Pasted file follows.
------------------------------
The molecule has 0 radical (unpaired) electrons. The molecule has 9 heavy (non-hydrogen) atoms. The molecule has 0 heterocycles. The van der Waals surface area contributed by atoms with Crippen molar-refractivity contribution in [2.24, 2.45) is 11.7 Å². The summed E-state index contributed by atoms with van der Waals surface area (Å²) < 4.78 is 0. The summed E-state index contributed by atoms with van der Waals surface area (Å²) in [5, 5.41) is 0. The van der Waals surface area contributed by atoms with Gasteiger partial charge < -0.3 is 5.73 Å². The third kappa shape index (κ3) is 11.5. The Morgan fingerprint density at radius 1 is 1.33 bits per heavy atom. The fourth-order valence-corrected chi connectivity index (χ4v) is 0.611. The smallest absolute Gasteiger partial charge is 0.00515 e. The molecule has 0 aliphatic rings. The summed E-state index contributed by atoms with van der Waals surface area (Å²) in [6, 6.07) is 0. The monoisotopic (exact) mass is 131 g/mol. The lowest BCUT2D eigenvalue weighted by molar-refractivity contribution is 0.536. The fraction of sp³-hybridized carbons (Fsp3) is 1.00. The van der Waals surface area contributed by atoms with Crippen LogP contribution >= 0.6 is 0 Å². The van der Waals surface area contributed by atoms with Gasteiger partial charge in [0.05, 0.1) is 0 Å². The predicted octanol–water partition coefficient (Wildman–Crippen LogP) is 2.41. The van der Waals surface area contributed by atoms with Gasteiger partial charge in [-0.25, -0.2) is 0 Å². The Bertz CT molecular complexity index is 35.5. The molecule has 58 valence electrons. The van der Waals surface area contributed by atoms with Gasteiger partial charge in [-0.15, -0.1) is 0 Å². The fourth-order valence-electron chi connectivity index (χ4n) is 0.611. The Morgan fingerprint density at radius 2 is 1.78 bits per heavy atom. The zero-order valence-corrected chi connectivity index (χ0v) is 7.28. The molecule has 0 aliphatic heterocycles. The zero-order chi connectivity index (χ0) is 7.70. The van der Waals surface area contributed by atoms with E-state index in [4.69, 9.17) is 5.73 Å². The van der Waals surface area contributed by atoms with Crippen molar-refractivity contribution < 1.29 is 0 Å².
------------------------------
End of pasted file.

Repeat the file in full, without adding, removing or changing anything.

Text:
The molecule has 0 radical (unpaired) electrons. The molecule has 9 heavy (non-hydrogen) atoms. The molecule has 0 heterocycles. The van der Waals surface area contributed by atoms with Crippen molar-refractivity contribution in [2.24, 2.45) is 11.7 Å². The summed E-state index contributed by atoms with van der Waals surface area (Å²) < 4.78 is 0. The summed E-state index contributed by atoms with van der Waals surface area (Å²) in [5, 5.41) is 0. The van der Waals surface area contributed by atoms with Gasteiger partial charge < -0.3 is 5.73 Å². The third kappa shape index (κ3) is 11.5. The Morgan fingerprint density at radius 1 is 1.33 bits per heavy atom. The fourth-order valence-corrected chi connectivity index (χ4v) is 0.611. The smallest absolute Gasteiger partial charge is 0.00515 e. The molecule has 0 aliphatic rings. The summed E-state index contributed by atoms with van der Waals surface area (Å²) in [6, 6.07) is 0. The monoisotopic (exact) mass is 131 g/mol. The lowest BCUT2D eigenvalue weighted by molar-refractivity contribution is 0.536. The fraction of sp³-hybridized carbons (Fsp3) is 1.00. The van der Waals surface area contributed by atoms with Crippen LogP contribution >= 0.6 is 0 Å². The van der Waals surface area contributed by atoms with Gasteiger partial charge in [0.05, 0.1) is 0 Å². The predicted octanol–water partition coefficient (Wildman–Crippen LogP) is 2.41. The van der Waals surface area contributed by atoms with Gasteiger partial charge in [-0.25, -0.2) is 0 Å². The Bertz CT molecular complexity index is 35.5. The molecule has 58 valence electrons. The van der Waals surface area contributed by atoms with Gasteiger partial charge in [-0.15, -0.1) is 0 Å². The fourth-order valence-electron chi connectivity index (χ4n) is 0.611. The Morgan fingerprint density at radius 2 is 1.78 bits per heavy atom. The zero-order valence-corrected chi connectivity index (χ0v) is 7.28. The molecule has 0 aliphatic heterocycles. The zero-order chi connectivity index (χ0) is 7.70. The van der Waals surface area contributed by atoms with E-state index in [4.69, 9.17) is 5.73 Å². The van der Waals surface area contributed by atoms with Crippen molar-refractivity contribution < 1.29 is 0 Å².